A Cumberland County Mutual Improvement Society Addresses the Pennsylvania Minority
Carlisle Gazette, (Pennsylvania), January 2, 1788
One of the most frequent dooming political predictions that Americans—of any political persuasion—tend to make is that the end of the Republic, and therefore the end of liberty, has come. This prediction even goes back to the debate of the Constitution in 1788, which a minority in the State Convention of Pennsylvania opposed. The prediction persists because the circumstances under which a republic ends are amorphous as the Cumberland County Mutual Improvement Society’s makes clear in its address supporting the minority at the State Convention:
“The history of mankind is pregnant with frequent, bloody, and almost imperceptible transitions from freedom to slavery. Rome, after she had been long distracted by the fury of the patrician and plebeian parties, at length found herself reduced to the most abject slavery under a Nero, a Caligula, &c. The successive convulsions, which happened at Rome, were the immediate consequence of the aspiring ambition of a few great men, and the very organization and construction of the government itself.”
According to the Society’s view of history, transitions from free to slave societies may be bloody but also may be imperceptible, and Rome is just one of many examples. The Society also analyzed the republic of Venice which had degenerated “into an odious and permanent aristocracy.” With those historical lessons in mind, the Society concluded that the proposed Constitution would lead to America’s transition from a free to slave society just as befell Rome and Venice, and because the Society prized “the felicity and freedom of our posterity equally with our own, we esteem it our indispensible [sic] duty to oppose it with that determined resolution and spirit that becomes freemen.” Evidence was abundant that the Constitution would precipitate the country’s fall as there was already “[d]iscontent, indignation, and revenge,” and civil discord had raised “her sneaky head.”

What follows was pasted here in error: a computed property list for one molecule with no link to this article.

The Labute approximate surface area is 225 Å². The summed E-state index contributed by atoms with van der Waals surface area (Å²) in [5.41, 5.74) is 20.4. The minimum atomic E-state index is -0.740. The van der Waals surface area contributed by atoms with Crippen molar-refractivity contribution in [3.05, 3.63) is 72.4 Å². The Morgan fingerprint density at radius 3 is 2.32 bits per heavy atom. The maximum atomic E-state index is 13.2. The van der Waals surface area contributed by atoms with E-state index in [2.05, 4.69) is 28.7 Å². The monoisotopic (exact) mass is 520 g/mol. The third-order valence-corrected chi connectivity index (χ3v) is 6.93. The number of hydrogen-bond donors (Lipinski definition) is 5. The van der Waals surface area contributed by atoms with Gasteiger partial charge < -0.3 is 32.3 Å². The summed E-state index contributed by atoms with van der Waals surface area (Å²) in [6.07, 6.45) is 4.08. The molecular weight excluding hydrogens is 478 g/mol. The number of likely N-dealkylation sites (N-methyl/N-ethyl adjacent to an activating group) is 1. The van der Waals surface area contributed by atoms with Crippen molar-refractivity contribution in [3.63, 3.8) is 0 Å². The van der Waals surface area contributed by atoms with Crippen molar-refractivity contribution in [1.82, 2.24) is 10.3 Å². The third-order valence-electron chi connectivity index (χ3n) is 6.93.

While the reasoning behind the Society’s criticism of the Constitution was not clear, the address’ tone and prediction of doom based on the circumstances of the moment fit the pattern of the aforementioned predictions. Each historical and modern instance of a republic falling had a unique set of circumstances, and some of those instances had less perceptible falls than others. That difficulty in perceiving—and documenting—a transition allows the persistence of the prediction that the fall is imminent. One who disagrees with the prediction, and its supporting facts and circumstances, can only counter by curating his or her own favorable facts and circumstances. Thus, predictions compete with predictions, and the predictors must wait for the actors to act and for history to unfold. Once that history has unfolded, a retrospective look may validate some predictions as having come true, but the more distant that look is from the moment (or the more cursory that look is), the more difficult it becomes to measure the veracity of the prediction and its underlying reasoning.
In the case of Rome’s fall, any number of contemporaries doubted the longevity of the Republic and made attempts at documenting its transition into an empire, but two millennia later, there is still reasonable debate as to the proximate causes of that transition—and that reasonable debate tends to occur in the context of each participant bringing his or her own narrative into the conversation for reasons other than determining which predictor should be validated (such as to confirm the merits of one’s own ideology or simply to justify, or denounce, a modern political decision). Consequently, if one is fearful that the end of the Republic is near and he or she treasures that Republic, being active in preserving the Republic—which may take any number of forms—is a superior use of energy and intellect than lamenting and predicting its loss.